Using well-formulated CBD and THC isolates also remove off flavors from the equation. But some product developers want to offer the health benefits of a broader-spectrum cannabis extract. That involves a higher level of ingredient technology.
While the off notes common to cannabis ingredients can pose challenges, notes Sundquist, through research and refining of raw materials, she says SoRSE Technology’s emulsion system offers a smooth, neutral-tasting solution.
But sometimes the characteristic flavor and aroma of cannabis is desirable, says Riviere, and product developers might seek a flavor note that complements the cannabis terpene. “They might look for a complementary flavor that supports the characteristic of the flavor, like citrus and spice types,” she says. “This might include lemon, lime, hops, fruit blends, or piney citrus notes.”
Sundquist likens broad-spectrum cannabis ingredients to boutique gin or single-estate wine. “The flavors can be very delicate and unique, or they can be bold and aromatic,” she says. “It can be desirable if the customer enjoys the nuances. It can also be polarizing if the customer is not expecting it. This changes as people become more comfortable around cannabis.”
Cannabis has some bitter notes to it—but aromatic bitters are popular additions to cocktails, says Sundquist. “They’re used to create roundedness, dimension, and complexity. You can take the notes of cannabis and build around them to create very sophisticated flavors, or you can try and hide it by adding sweetness and bold flavors. My favorites are bright fruit flavors or bitter grapefruit. The earthiness and terpene mixture of a broad spectrum can give you a very herbaceous beverage, similar to a rosemary grapefruit cocktail—bright, slightly bitter, with a botanical flavor.”
Stewart notes that alcohol-free beverages are trending in the cannabis-infused market. “We’re seeing non-alcoholic wine, beer, and apéritifs.” Characteristic cannabis flavors work well, he suggests, in items that naturally feature some desirable bitterness, such as beer, bitters, and chocolate.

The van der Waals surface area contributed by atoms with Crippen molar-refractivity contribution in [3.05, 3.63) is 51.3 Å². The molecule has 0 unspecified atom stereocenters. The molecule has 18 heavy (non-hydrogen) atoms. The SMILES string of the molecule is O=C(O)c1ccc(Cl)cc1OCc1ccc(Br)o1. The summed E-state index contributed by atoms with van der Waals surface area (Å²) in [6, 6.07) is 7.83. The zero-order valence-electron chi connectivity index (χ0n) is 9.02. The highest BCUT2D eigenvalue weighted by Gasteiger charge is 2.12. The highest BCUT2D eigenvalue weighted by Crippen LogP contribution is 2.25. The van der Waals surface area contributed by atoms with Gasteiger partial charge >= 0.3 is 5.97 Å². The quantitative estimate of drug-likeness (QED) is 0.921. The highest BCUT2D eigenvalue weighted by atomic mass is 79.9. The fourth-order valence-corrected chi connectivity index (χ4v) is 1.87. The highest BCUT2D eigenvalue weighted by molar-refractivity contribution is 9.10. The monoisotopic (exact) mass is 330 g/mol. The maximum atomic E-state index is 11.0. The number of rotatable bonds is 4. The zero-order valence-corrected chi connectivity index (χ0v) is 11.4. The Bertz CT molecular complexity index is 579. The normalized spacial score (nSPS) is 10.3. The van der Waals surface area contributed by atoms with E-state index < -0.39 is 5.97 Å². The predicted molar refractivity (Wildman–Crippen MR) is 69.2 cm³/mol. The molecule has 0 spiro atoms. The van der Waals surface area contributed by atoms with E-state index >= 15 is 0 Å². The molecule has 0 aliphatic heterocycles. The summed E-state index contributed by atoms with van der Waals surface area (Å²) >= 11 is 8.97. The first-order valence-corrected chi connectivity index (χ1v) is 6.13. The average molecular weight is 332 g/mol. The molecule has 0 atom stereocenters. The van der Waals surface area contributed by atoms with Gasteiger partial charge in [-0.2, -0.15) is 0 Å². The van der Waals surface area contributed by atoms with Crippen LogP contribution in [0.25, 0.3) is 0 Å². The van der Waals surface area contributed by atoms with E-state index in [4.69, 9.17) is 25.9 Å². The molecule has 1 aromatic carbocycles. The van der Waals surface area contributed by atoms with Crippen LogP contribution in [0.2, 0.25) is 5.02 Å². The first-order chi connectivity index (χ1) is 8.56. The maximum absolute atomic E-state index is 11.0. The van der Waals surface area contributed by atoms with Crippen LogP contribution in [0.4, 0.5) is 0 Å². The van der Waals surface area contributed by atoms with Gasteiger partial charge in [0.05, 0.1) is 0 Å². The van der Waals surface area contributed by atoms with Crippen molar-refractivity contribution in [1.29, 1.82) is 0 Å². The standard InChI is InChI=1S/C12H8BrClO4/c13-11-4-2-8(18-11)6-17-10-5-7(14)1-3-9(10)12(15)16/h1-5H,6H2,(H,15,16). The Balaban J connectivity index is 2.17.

In savory foods, the cannabis/hemp flavor and aroma can be treated as just another herbal note, says Stewart. “It brings a lovely grassy, floral, herbaceous flavor to the mix. One of my favorite CBD savories is infused pimento cheese.”
Stewart suggests a several other flavors that can serve as complementary or beneficially contrasting components to cannabis:
- Peppers, both chiles and peppercorns
- Zingy spices like ginger, cinnamon, cloves, or mint
- Herbs like basil, cilantro, oregano, marjoram, rosemary, sage, or thyme
- Tart flavors like vinegar, tomatoes, or hoja santa (Piper auritum)
It’s vital to carefully vet cannabis ingredients, says Sundquist. “Find a company that has traceability on all of its ingredients, that buys only the highest grade, and is consistent and able to provide a repeatable product. You want to start building your flavors around the purest flavor possible. If you find you need to mask your flavor because it’s so unpalatable, you may want to reassess your source.”
Success boils down to working with a trusted supply chain. When starting R&D on a new cannabis-infused food or beverage, work with your flavor house to determine the right strategy. “We work with the developer to recognize the existing flavor components in their system and look to support or mask those components with complementary flavors,” says Riviere. “Through sensory guidance, we support our customers with direction on what flavors might accomplish their goal. There’s a lot of experimenting.”